Guthridge in 2013
July 27, 1937|
|Died||May 12, 2015
Chapel Hill, North Carolina
|Coaching career (HC unless noted)|
|Kansas State (assistant)
North Carolina (assistant)
|Head coaching record|
|Accomplishments and honors|
|ACC Conference Tournament Championship (1998)|
|Naismith College Coach of the Year (1998)|
William Wallace "Bill" Guthridge (July 27, 1937 – May 12, 2015) was an American college basketball coach. Guthridge initially gained recognition after serving for 30 years as Dean Smith's assistant at the University of North Carolina. Following Dean Smith's retirement in 1997, Guthridge served as head coach of the Tar Heels for three seasons. He took the team to the NCAA Final Four twice in his three seasons and was named national coach of the year in 1998, before retiring in 2000.
William Wallace Guthridge was born in Parsons, Kansas. He attended Kansas State University, and graduated with a B.S. in Mathematics in 1960 and an M.A. in Education in 1963. He was a member of the Pi Kappa Alpha fraternity. While a student at Kansas State, Guthridge played guard under head coach Fred "Tex" Winter, and helped the team advance to the 1958 Final Four. After graduating from Kansas State, he coached at Scott City High School in Kansas for two seasons before returning to his alma mater as an assistant coach for Tex Winter from 1962-1967. In five years on Winter's staff, Guthridge helped lead the Wildcats to a 93-43 record, a pair of Big Eight Conference crowns and the 1964 NCAA Final Four. He also was head golf coach for the Wildcats.
Following his stint at Kansas State, from 1967-1997 Guthridge was an assistant at the University of North Carolina under head coach Dean Smith, a fellow Kansas native. From 1972 onward, he was Smith's top assistant. In 1976, he also served as an assistant coach to Smith as the United States won the gold medal in men's basketball at the Summer Olympics in Montreal.
As an assistant, Guthridge was renowned for his success in coaching the fundamentals of pivot play to a long series of successful UNC big men, and as the Tar Heels' primary shooting coach. Guthridge also handled many day-to-day responsibilities in the program and oversaw UNC's summer basketball camps. While serving as an assistant coach, Guthridge turned down several head coaching opportunities, preferring to remain in Chapel Hill working alongside Smith. On one occasion, he actually accepted the head coaching post at Penn State, but stepped down from the post a few days later.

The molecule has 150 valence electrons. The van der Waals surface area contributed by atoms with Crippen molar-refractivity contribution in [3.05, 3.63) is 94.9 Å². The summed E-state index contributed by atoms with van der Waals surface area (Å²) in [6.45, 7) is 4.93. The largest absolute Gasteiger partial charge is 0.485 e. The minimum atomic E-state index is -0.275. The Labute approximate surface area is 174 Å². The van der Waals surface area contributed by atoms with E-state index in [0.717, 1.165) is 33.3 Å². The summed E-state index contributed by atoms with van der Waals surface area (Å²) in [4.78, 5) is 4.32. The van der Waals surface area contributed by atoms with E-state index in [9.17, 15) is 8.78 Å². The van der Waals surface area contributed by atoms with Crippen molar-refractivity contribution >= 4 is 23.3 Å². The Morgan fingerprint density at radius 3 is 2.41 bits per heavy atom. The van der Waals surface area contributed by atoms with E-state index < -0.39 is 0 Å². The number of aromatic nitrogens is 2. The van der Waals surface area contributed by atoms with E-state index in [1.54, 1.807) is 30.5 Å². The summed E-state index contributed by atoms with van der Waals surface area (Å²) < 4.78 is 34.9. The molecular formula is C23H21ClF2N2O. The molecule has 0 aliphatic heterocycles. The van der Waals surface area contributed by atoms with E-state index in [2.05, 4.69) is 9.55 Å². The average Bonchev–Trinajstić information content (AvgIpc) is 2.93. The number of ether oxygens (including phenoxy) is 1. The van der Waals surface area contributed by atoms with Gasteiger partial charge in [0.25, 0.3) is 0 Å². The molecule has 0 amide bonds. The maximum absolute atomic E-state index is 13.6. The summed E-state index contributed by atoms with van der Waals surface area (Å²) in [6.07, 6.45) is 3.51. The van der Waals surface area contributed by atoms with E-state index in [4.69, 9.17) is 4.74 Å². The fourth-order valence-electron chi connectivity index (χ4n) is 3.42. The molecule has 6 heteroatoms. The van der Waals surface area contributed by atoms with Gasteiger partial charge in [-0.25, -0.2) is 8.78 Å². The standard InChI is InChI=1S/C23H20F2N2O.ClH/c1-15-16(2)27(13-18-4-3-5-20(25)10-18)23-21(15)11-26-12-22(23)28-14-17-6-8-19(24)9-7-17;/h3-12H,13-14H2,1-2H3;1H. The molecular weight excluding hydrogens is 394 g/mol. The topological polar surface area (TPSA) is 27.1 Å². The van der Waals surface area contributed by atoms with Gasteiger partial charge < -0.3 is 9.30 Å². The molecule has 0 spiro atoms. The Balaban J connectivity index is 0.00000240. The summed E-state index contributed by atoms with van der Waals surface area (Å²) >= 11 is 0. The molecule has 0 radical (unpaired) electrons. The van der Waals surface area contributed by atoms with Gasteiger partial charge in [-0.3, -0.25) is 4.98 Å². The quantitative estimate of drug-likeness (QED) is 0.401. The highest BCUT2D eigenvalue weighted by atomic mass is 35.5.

Head coaching career
Dean Smith unexpectedly retired as head basketball coach at North Carolina just two months before the start of the 1997–98 season, and Guthridge was named his successor. School officials stressed that Guthridge was not merely a placeholder for Roy Williams, signing him to a five-year contract.
In his three seasons as head coach Guthridge led the Tar Heels to the NCAA Final Four twice, in the 1998 tournament and again in the 2000 tournament. He is one of five people to have appeared in the Final Four as both a player and coach. In 1998, Guthridge inherited a team that had been to the 1997 Final Four the previous year under Coach Smith. With a wealth of returning talent, Guthridge instituted a "six starters" system, whereby the team's top six players, Antawn Jamison, Vince Carter, Ed Cota, Shammond Williams, Ademola Okulaja and Makhtar N'Diaye rotated positions in the starting five. Guthridge coached that team to the Atlantic Coast Conference tournament championship, a school record-tying 34 wins (including 30 wins going into the NCAA Tournament – the most in school history at the time) and an appearance in the Final Four, where they lost to Utah. Following the 1997–98 season, several organizations named him National Coach of the Year and he received the Naismith College Coach of the Year award.
The next season, the team earned a #3 seed in the 1999 NCAA tournament, but it was upset in the first round by Weber State – the first time that the Tar Heels have failed to win a game in the tournament since it dropped first-round byes in 1982. In 2000, the team struggled in the regular season, falling out of the polls for the first time since the start of the 1990-91 season. The team finished 18-13 – UNC's worst regular-season record in 11 years. However, the team came alive in the 2000 NCAA Men's Division I Basketball Tournament. With the 8th seed in the West Region, they upset top-seeded Stanford in the second round and continued on to the Final Four, where the Tar Heels lost to Florida. After the 2000 season, Guthridge retired from coaching.
Guthridge was involved in a total of 14 men's Final Fours as either a player or coach, more than any other person in history—one each as a player and assistant at Kansas State, 10 as a North Carolina assistant, and two as North Carolina head coach.
He died at his home on May 12, 2015 after an extended illness, alongside his family.
Head coaching record
|North Carolina Tar Heels (Atlantic Coast Conference) (1997–2000)|
|1997–98||North Carolina||34–4||13–3||2nd||NCAA Final Four|
|1998–99||North Carolina||24–10||10–6||3rd||NCAA First Round|
|1999–00||North Carolina||22–14||10–6||3rd||NCAA Final Four|
National champion Postseason invitational champion
- "Guthridge, Bill: Inducted 2005". Kansas Sports Hall of Fame. Retrieved February 28, 2015.
- "Former UNC Chapel Hill Coach Bill Guthridge Has Died". Raleigh–Durham: WTVD-TV. May 13, 2015. Retrieved May 19, 2015.
- AP Newswire (2015-05-13). "Former UNC coach, assistant Bill Guthridge dies at 77". charlotteobserver.com. Retrieved 2015-05-13.